Commonly known as the Malaga or Ardales "Lake District", these are three stunningly beautiful turquoise lakes bordered by lush green pine forests: a tranquil retreat where you can swim, boat, fish or picnic on the shores.
The Ardales Lakes lie between El Chorro and Ardales and are made up of three artificial lakes, or reservoirs, created by a dam 200 metres high. The Guadalhorce River is host to an impressive and dramatic gorge at El Chorro, which is where the dam was built.
The lakes were created as reservoirs known as Embalse del Guadalhorce, Embalse del Guadalteba and Embalse del Conde de Guadalhorce. They are nestled in this stunning area of outstanding beauty close to El Chorro and the Caminito del Rey, and within the boundaries of the Natural Park area called Desfiladero de los Gaitanes. Only one of the reservoirs, the Conde de Guadalhorce, is actually in the municipality of Ardales – the two others are in the municipalities of Teba, Campillos and Antequera.
These reservoirs ("embalses") were hugely important as sources of electricity and were built as demand in the Malaga region increased.
Any time of year is a good time to visit the lakes - the climate here is good all year round. When it's hot you can cool down in the crystal clear water and it's a sheltered spot when the weather is cooler. There are plenty of walks, bars and restaurants nearby.
You can hire kayaks, paddle-boards and pedal boats at very reasonable prices and there are plenty of picnic tables and places to sit if you just want to relax and watch the world go by.
Motorised water sports are banned, so it remains quiet and peaceful even in peak seasons.
You can see signs to The Lakes from the roads north and south of El Chorro (the A357, the A7286, the M5403).
Conde de Guadalhorce Reservoir
Work began on this reservoir in the autumn of 1914 under the direction of the famous engineer Rafael Benjumea. It was initially called Pantano del Chorro and was completed in 1921 when it was inaugurated by King Alfonso XIII, giving rise to the naming of The Caminito del Rey (The King’s Walkway). In 1953, the reservoir’s name was changed to Conde de Guadalhorce.
Guadalhorce – Guadalteba Reservoirs
Work on these two new reservoirs began in the spring of 1966 and was completed in 1971 and 1973 respectively. These two dams were built to regulate the water flow of the rivers Guadalteba and Guadalhorce. At the same time as the dams were being constructed, a new railway line and three road sections were being engineered, as both a large stretch of the railway line and local roads had previously been flooded by rising waters. The residents of the village of Peñarrubia and its neighbourhood, Gobantes (where the railway station was) had been evicted and their homes lost under the water.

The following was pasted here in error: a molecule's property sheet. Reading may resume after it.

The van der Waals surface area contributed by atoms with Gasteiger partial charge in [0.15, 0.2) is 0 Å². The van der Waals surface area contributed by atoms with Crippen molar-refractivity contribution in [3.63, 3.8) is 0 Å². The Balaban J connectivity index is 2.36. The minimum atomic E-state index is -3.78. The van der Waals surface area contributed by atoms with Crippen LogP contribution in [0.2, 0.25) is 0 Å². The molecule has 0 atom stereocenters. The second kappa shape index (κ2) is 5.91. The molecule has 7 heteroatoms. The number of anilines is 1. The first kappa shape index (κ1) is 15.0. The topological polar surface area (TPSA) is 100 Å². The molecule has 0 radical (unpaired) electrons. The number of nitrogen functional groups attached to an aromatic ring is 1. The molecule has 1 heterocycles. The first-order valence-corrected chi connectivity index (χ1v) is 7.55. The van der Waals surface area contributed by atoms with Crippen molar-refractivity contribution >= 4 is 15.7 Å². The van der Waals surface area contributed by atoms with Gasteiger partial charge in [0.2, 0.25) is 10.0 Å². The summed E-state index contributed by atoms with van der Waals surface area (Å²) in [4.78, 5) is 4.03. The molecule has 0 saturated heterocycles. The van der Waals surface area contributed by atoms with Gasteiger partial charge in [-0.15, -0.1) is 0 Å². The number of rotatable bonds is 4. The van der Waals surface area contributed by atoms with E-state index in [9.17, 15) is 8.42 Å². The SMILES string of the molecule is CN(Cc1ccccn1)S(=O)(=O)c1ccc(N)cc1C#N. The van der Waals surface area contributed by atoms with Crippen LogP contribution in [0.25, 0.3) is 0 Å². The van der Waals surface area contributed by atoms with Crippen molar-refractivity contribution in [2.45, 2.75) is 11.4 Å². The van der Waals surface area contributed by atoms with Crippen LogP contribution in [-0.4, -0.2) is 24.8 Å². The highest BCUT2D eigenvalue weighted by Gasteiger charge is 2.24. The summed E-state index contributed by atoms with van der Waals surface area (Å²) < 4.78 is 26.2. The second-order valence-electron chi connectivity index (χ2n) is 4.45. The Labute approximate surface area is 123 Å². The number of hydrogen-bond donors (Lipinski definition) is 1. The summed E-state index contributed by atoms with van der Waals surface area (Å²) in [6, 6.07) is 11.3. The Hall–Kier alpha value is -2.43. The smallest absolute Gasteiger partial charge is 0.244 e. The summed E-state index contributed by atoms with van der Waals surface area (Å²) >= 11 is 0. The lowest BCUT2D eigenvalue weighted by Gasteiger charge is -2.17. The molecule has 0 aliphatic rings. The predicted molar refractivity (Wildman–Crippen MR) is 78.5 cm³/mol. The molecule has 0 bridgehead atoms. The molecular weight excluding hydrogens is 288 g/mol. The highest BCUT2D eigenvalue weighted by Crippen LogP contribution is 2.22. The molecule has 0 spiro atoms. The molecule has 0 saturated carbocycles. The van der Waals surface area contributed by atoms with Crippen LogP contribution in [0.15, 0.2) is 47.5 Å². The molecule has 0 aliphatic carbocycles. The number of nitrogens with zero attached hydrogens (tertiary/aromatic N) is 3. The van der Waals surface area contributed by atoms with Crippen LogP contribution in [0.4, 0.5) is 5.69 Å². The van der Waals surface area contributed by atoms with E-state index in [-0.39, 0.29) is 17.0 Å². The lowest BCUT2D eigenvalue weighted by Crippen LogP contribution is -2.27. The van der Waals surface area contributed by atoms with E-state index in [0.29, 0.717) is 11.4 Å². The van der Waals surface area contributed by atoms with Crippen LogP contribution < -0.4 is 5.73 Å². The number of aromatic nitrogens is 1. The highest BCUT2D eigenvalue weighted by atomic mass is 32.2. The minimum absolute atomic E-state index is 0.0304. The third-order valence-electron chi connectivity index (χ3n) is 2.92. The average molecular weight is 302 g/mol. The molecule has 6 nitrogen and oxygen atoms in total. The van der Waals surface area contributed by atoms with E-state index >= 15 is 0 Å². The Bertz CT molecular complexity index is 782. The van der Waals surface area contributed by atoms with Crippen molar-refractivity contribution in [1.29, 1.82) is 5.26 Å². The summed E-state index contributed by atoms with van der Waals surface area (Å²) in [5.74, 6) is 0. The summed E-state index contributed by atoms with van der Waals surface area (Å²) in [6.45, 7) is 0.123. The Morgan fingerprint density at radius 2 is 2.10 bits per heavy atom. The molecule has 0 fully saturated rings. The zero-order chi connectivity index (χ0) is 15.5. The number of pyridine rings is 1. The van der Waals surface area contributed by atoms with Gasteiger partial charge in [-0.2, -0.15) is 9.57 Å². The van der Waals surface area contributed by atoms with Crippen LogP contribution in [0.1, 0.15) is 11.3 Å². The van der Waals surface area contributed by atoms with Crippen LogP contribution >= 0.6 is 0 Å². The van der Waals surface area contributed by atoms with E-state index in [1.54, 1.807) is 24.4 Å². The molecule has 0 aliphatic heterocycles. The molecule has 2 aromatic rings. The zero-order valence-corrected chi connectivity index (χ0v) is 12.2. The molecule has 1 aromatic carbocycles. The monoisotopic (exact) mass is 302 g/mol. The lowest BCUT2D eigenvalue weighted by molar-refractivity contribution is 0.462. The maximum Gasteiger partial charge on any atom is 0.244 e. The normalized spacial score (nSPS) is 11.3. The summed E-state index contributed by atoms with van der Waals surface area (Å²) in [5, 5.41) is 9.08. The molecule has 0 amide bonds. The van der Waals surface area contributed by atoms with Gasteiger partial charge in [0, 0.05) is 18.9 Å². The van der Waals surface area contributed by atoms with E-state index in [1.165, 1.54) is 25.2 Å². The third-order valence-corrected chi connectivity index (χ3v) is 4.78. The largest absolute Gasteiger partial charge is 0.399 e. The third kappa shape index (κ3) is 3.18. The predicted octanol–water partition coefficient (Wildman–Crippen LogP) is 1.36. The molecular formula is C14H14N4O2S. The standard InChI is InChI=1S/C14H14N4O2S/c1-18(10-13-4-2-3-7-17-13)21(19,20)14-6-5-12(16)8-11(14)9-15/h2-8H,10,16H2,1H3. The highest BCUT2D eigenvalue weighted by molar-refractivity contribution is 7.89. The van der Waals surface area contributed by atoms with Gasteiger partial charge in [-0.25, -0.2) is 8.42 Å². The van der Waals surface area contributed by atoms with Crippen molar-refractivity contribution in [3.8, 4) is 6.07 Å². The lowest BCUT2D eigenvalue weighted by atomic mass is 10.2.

House of the Engineer and the Kings Chair
One of the most iconic artefacts from the construction days of the reservoirs is The King’s Chair, located just before the dam wall of the Conde de Guadalhorce, very close to the Parque de Ardales. There are two benches, a chair and table carved out of stone and this is where King Alfonso XIII sat and signed the completion of the construction document for the Conde de Guadalhorce reservoir.
From The King’s Chair, looking across to the shore of the reservoir, you can see the Casa del Ingeniero, or Casa del Conde, the impressive chief engineer’s house, and one of the most famous picture-postcard scenes of the area. If you walk along the dam wall from The King’s Chair, you will come to the small church which was also used as a school. A stroll across the dam is lovely and if you continue along a few hundred meters more you will come to the hotel and restaurant La Posada del Conde which serves food, drink and snacks as well as providing accommodation.
The Three Reservoirs Viewing Point ("El Mirador de los Tres Embalses")
Another of the attractions of the reservoir is the viewpoint ("mirador") located a little further up the hill from the restaurant “El Mirador”. From this point you get a bird’s eye view of the whole reservoir system and panoramic views of the surrounding countryside. It can be reached from the road which runs between the reservoirs and Campillos. After leaving your vehicle parked by the information sign, you have to go up some steps to reach this panoramic balcony. If you time it right, you can catch some spectacular sunsets from here.
Facing the shore of the Guadalhorce Reservoir, next to the El Kiosco restaurant, there is an old tunnel. It is also now used as the part of the North entrance to El Caminito del Rey. It is one of the tunnels which were made for workers who were building the Conde del Guadalhorce Reservoir. To go through this passageway, which is about 200 metres long, it is a good idea to take some type of artificial light such as a torch or even a mobile phone. Anyone who has a phobia about dark places is not advised to use this passageway.